Having traced the evolution of the doctrine of outrageous misconduct, we proceed to consider its applicability in this case. Although what transpired here fits neither of the conventional patterns of outrageous misconduct described above, the district court nonetheless ruled that furnishing the hefty heroin sample (and then losing track of it) comes within the doctrine’s sweep. We conclude, for two independently sufficient reasons, that the district court erred….
          Nevertheless, we do not think that the inquiry into outrageousness can usefully be broken down into a series of discrete components. Almost by definition, the power of a court to control prosecutorial excesses through resort to substantive aspects of the due process clause is called into play only in idiosyncratic situations and such situations are likely to be highly ramified. Where facts are critically important and fact patterns tend to be infinitely diverse, adjudication can often best proceed on a case-by-case basis.  The outrageousness defense falls into this category. Thus, it is unproductive to force the determination of outrageousness into a mechanical mode….
          Let us be perfectly plain. We find that outrageousness, by its nature, requires an ad hoc determination….

At bottom, however, outrageousness is a concept, not a constant. What shocks the conscience in a given situation may be acceptable, though perhaps grim or unpleasant, under a different set of circumstances. Slashing a person’s throat with a sharp knife may be an unrelievedly outrageous course of conduct if one thinks in terms of Jack the Ripper, helpless women, and the shadowy streets of London; the same behavior will be thoroughly acceptable, however, if the knife is a scalpel, the knife-wielder a skilled surgeon performing a tracheotomy, the target a patient, and the venue an operating room. Although we recognize that formulaic tests offer administrative convenience and ease in application, we also recognize that neither life nor law can always be made convenient and easy. So here: there is simply no way to reduce the myriad combinations of potentially relevant circumstances to a neat list of weighted factors without losing too much in the translation. Cf. Borden v. Paul Revere  Life Ins. Co., 935 F.2d 370,  380 (1st Cir. 1991)  (discussing ‘outrageousness’  in the context  of tort liability and concluding that ‘[t]here  is no  universal litmus test that a court can utilize to determine whether behavior is extreme and outrageous’)….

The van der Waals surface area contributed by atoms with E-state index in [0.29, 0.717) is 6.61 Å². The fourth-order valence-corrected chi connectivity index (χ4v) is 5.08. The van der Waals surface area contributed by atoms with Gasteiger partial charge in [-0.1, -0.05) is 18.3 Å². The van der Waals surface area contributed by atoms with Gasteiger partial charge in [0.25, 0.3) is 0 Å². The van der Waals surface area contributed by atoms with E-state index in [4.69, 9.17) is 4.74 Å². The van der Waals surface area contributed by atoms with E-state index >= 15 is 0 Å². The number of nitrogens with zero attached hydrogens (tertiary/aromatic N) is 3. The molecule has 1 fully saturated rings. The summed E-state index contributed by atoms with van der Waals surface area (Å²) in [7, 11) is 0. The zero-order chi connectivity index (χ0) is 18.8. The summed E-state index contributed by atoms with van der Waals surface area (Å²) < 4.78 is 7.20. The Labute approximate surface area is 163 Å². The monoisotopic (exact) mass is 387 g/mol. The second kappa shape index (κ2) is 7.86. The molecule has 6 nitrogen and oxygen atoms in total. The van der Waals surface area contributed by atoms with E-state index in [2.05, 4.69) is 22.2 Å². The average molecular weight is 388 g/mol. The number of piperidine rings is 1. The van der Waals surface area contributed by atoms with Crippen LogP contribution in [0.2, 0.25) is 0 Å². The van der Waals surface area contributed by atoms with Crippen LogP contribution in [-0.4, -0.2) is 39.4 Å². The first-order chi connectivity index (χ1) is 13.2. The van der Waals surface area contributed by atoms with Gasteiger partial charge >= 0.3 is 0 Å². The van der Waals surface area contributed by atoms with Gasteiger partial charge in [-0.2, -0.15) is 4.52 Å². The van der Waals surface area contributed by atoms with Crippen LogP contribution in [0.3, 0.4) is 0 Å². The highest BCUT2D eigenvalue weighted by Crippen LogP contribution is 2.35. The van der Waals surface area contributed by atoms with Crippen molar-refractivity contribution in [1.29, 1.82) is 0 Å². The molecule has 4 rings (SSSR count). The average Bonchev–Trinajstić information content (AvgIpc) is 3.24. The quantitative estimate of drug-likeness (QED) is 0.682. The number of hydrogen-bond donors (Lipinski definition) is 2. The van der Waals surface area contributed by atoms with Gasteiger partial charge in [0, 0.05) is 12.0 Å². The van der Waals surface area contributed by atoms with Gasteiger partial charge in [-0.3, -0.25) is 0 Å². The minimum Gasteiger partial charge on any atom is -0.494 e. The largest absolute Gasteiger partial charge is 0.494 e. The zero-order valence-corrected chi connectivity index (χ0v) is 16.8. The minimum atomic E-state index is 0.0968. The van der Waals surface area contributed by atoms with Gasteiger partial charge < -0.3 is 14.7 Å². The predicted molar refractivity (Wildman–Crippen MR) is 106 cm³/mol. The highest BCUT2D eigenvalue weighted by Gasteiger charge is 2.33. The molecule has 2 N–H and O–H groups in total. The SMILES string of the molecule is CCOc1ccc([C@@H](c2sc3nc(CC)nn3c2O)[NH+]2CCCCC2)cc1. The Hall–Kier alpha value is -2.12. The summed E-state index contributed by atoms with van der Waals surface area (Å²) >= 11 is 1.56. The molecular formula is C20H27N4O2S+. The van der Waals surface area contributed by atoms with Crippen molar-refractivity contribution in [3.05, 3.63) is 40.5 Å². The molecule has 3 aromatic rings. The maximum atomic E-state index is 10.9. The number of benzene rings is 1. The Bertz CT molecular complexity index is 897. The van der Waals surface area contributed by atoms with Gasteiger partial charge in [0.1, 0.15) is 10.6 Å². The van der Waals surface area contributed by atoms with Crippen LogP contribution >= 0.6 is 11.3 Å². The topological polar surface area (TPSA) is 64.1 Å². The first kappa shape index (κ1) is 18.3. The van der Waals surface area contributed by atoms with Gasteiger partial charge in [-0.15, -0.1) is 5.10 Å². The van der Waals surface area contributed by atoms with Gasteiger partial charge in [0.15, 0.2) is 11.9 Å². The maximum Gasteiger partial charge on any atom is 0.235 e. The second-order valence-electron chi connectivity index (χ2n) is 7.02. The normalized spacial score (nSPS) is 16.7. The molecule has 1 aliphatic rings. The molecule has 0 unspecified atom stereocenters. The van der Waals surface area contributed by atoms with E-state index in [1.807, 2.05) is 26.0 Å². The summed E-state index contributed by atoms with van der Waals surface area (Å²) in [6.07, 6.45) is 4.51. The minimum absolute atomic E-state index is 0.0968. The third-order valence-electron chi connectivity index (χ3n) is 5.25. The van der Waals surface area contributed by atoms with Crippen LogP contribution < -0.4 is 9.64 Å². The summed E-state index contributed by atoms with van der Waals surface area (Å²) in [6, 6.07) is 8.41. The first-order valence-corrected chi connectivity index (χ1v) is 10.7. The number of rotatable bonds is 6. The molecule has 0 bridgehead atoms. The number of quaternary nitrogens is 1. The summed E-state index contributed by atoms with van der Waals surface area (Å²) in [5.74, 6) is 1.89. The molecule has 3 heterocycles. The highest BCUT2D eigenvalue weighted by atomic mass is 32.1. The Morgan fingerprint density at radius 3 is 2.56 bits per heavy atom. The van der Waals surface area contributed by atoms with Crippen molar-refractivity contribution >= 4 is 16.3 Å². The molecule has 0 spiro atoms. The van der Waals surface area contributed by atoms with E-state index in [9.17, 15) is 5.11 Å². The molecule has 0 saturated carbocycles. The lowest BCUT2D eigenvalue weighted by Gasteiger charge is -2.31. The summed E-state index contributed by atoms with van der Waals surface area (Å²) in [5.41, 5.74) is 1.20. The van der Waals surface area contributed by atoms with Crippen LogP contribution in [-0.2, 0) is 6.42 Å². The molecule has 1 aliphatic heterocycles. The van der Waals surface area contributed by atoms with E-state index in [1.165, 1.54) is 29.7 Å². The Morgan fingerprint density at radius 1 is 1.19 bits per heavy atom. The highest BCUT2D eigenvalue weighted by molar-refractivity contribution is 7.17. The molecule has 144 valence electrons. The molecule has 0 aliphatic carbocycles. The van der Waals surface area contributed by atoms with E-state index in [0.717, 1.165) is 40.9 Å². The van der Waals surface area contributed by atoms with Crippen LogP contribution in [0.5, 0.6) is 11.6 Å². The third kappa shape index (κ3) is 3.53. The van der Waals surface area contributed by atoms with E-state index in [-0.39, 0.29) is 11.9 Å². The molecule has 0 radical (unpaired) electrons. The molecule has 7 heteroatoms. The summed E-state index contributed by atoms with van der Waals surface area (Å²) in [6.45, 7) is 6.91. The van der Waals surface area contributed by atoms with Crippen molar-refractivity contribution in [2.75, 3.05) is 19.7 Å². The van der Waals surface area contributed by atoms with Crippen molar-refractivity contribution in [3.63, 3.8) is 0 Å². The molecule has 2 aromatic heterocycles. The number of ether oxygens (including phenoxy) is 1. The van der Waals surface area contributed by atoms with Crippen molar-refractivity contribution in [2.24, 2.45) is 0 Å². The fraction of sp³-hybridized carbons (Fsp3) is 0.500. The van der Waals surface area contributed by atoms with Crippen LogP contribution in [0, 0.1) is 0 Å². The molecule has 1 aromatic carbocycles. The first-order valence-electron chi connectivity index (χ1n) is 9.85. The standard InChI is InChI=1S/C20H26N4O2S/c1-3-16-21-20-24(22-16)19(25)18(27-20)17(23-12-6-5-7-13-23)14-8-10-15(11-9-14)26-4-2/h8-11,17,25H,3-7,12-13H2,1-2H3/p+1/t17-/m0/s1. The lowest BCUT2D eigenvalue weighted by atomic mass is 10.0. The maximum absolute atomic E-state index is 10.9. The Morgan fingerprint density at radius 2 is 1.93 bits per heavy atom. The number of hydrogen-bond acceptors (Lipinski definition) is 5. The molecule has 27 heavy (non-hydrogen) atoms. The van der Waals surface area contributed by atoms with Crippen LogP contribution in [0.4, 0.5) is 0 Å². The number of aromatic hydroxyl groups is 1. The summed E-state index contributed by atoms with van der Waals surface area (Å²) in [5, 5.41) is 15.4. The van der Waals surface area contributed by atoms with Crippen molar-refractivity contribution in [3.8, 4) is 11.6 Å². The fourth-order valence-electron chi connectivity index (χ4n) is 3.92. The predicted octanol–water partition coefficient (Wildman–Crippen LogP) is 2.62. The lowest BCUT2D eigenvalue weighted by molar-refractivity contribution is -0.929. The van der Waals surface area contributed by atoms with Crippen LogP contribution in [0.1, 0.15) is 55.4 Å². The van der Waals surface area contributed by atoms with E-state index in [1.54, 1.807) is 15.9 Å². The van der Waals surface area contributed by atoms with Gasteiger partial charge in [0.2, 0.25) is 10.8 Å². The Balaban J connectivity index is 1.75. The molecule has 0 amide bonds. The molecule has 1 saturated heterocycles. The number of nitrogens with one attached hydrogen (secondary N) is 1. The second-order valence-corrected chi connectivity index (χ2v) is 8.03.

[FN presented without text referencing it] FN11 We do not totally reject the possibility, suggested by the court below, that outrageous misconduct may be found apart from situations in which the government has used brutality or induced commission of a crime.  We simply note that the case at hand does not require us to explore this doctrinal frontier….


Generally speaking, an outrageous misconduct defense can prosper only if a

defendant’s due process rights have been violated….

            [T]he outrageous misconduct doctrine, no matter how cramped its confines, is not entirely mummified. Should the occasion and the necessity arise, we continue to believe that the law will prove itself adequate to the task of preventing the government from going too far. In the war on crime, as in conventional warfare, some tactics simply cannot be tolerated by a civilized society.”

Santana, Id.



Dated: April 4, 2007